Saturday, January 16, 2010

The first days in Japan, and some spousal advice

Once he had settled into his digs at the U.S. Army replacement depot at Zama, southwest of Tokyo, Maj. Gillham began sending letters on a regular basis, about one every two days.  He wrote them on sturdy 8" x 10" stationery, often with matching envelopes, and attached a 6-cent air mail stamp, pictured below:

These red-tinted (or carmine) stamps were by far the most popular air mail stamps of the 1940s, with over 4.7 billion printed.  Occasionally Maj. Gillham would post his letters in a pre-stamped air mail envelope with the familiar blue and red striped borders.

31 Oct 45

Dearest Darling,

I have written you several V-Mail and air mail letters so far.  I think I will send this one straight for an experiment.  I understand that all mail goes by air as far as S.F.  If that is true and with you so close to S.F., this should make as good time as any -- maybe better.  Let me know how long this one takes.

If you can, please send me a couple of 100 watt light bulbs, a couple of padlocks and some assorted Singer sewing machine needles.  I know that is a funny combination, but there seems to be a national shortage of light bulbs, and I didn't put any in my locker.  The padlock on my foot locker was broken off in shipment and I lost the key to the extra lock that I brought.  I imagine locks are unobtainable also.  The needles I understand are excellent trade goods, but don't go to too much trouble to get them, if they are scarce in the U.S. also.  Those are about the only things that I see I need so far.  Except for the lock on the trunk, all my things came in fine shape.

I haven't seen much of Japan yet, but the weather today could be Arkansas in the middle of winter.  It has rained all day long without a let up, and the black mud is everywhere.  We were very fortunate indeed that it was good weather the day we debarked.

One of the boys in the room with me has a radio, and we get the Armed Forces Radio station in Tokyo.  The programs are very good, much better than any I remember in the states.  There are no commercials except occasionally an announcement such as "VDMT VDMT" which upon decoding is translated as venereal disease means trouble.  We also can get a Japanese station.  I can get words and phrases of what they say but miss the context generally.  The accent and the pronunciation is exactly as we were taught.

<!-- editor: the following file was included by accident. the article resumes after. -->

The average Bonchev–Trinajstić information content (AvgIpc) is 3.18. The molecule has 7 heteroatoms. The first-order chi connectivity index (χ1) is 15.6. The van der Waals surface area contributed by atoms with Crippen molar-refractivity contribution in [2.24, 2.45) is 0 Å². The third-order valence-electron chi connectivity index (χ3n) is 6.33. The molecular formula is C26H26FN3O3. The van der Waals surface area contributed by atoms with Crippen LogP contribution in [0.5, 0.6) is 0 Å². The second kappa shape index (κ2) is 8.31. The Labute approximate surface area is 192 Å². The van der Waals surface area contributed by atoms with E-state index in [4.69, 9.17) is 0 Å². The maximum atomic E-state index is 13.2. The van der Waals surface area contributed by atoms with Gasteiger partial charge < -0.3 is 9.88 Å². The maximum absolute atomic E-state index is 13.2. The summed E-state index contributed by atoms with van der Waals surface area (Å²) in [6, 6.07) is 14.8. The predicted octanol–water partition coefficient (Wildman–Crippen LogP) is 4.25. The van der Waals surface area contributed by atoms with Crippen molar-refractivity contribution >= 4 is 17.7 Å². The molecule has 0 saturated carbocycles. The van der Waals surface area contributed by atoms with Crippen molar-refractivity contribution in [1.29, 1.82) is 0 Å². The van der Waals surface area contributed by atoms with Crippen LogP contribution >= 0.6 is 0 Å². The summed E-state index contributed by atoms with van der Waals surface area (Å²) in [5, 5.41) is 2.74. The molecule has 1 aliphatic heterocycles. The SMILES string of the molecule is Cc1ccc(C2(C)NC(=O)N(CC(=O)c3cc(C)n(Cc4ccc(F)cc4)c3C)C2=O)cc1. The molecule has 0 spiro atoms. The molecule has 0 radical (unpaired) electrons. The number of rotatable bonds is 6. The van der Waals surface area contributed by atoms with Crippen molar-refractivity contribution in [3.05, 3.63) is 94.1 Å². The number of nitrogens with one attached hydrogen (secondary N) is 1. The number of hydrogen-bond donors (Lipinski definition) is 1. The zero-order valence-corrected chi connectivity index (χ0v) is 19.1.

A couple of officers who were substituted on our order at the last minute and couldn't bring any equipment were permitted to go into Tokyo to a Q.M. Depot today to get some.  One was going to try to send a cable to his wife, if such facilities were available.  I asked him to send you one if possible.  He hasn't come back yet so I don't know the answer.

As far as knowing what is going to happen to me, I am still in transit for all practical purposes.  However, they say they don't keep you here long and I should know something soon.

How are you?  And what you doing and planning to do?  I am very anxious to hear from you.  We may get some mail in a few days if we are still here.  Did you get the oil changed in the car?  Remember to keep the tires properly inflated.  If some of them are getting smooth before you start back to Georgia, get them retreaded.  It only costs about $7 and takes a couple of days.  If more than one tire is involved, you will have to leave them one at a time, so start working on it before the last minute.  Darling, you have plenty of time for anything you start to do, so don't go and work yourself down trying to get something over with in a hurry.  When you get tired, slow down -- don't fight the thing you are working on.  I have known you long enough to realize that that is one of the biggest dangers that you face now.  If you can keep yourself and the children well, you will have won half the battle.